COVINGTON — While the COVID-19 pandemic caused the U.S. Department of Veterans Affairs (VA) prohibit the placing of American flags on the graves of veterans at national cemeteries this Memorial Day, it didn’t stop a few Covington residents from placing flags on graves on May 21.
For decades, the Boy Scouts, Girl Scouts and other groups have devoted part of Memorial Day to place small American flags at the graves of veterans and those who have given the ultimate sacrifice as a way to honor the country’s war heroes. But this year, caution and concerns about the coronavirus caused the VA to bar Boy Scouts and other groups from carrying out the mass flag placements.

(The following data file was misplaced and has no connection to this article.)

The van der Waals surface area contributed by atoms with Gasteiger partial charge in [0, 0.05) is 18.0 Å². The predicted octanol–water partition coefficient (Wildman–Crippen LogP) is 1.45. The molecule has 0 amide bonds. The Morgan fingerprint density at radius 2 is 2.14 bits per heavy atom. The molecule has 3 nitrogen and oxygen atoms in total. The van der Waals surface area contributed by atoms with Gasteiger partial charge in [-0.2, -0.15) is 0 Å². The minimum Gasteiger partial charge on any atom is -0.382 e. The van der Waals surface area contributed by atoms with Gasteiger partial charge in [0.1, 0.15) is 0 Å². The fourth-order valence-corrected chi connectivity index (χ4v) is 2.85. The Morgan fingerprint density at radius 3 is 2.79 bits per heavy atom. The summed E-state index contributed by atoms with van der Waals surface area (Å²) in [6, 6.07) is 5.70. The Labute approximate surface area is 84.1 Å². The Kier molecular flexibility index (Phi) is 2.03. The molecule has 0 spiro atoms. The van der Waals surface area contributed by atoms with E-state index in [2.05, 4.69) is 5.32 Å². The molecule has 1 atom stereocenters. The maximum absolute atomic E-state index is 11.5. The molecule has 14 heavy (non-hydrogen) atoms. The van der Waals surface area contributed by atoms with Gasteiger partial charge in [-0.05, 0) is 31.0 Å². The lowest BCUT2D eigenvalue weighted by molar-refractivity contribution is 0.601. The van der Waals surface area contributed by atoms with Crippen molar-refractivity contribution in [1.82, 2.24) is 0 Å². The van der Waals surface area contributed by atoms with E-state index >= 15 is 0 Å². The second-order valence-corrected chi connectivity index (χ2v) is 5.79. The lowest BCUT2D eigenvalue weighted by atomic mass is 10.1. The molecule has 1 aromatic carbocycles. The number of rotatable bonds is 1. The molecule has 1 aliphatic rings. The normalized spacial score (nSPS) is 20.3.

Nevertheless, Covington residents and firefighters joined members of the City Council Thursday morning to place American flags on the graves of veterans in the city cemetery.
Council member Fleeta Baggett said she has been doing it for years.
“I figure that’s the least I can do,” Baggett said. “We pick up the old ones and put out the new ones. And now I think this is really important.”
“My grandfather Carl wanted to serve in World War II but was turned down for being too short, so he worked as an electrician in Warner Robins and wired planes,” Baggett continued. “He just always talked about how important it was.”
Throughout World War II, 23,670 employees at Warner Robins repaired almost every kind of Army Air Force aircraft, including B-17s, C-47s, B-29s, B-24s, P-38s, P-47s, and P-51s.
“My daddy served in the Army. It’s always been important to me and this is just the least I can do,” said Baggett.